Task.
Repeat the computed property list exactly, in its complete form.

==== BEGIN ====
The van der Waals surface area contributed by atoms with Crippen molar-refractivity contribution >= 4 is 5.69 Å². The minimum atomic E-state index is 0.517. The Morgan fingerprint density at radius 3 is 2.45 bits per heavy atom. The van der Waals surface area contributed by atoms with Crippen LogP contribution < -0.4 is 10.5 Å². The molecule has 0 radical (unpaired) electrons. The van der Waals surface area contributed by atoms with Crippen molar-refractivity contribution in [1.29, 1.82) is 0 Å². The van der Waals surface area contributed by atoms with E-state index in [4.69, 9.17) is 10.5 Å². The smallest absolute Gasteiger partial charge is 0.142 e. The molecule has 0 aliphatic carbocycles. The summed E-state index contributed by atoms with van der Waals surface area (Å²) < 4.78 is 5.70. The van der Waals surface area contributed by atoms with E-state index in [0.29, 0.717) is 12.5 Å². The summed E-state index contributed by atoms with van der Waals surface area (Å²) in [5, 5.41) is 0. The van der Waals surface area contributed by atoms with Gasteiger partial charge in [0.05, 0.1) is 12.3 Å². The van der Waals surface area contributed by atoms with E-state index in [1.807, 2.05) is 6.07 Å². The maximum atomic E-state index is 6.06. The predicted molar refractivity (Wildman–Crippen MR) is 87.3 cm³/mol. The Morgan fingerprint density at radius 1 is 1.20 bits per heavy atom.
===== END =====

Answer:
The van der Waals surface area contributed by atoms with Crippen molar-refractivity contribution >= 4 is 5.69 Å². The minimum atomic E-state index is 0.517. The Morgan fingerprint density at radius 3 is 2.45 bits per heavy atom. The van der Waals surface area contributed by atoms with Crippen LogP contribution < -0.4 is 10.5 Å². The molecule has 0 radical (unpaired) electrons. The van der Waals surface area contributed by atoms with Crippen molar-refractivity contribution in [1.29, 1.82) is 0 Å². The van der Waals surface area contributed by atoms with E-state index in [4.69, 9.17) is 10.5 Å². The smallest absolute Gasteiger partial charge is 0.142 e. The molecule has 0 aliphatic carbocycles. The summed E-state index contributed by atoms with van der Waals surface area (Å²) < 4.78 is 5.70. The van der Waals surface area contributed by atoms with E-state index in [0.29, 0.717) is 12.5 Å². The summed E-state index contributed by atoms with van der Waals surface area (Å²) in [5, 5.41) is 0. The van der Waals surface area contributed by atoms with Gasteiger partial charge in [0.05, 0.1) is 12.3 Å². The van der Waals surface area contributed by atoms with E-state index in [1.807, 2.05) is 6.07 Å². The maximum atomic E-state index is 6.06. The predicted molar refractivity (Wildman–Crippen MR) is 87.3 cm³/mol. The Morgan fingerprint density at radius 1 is 1.20 bits per heavy atom.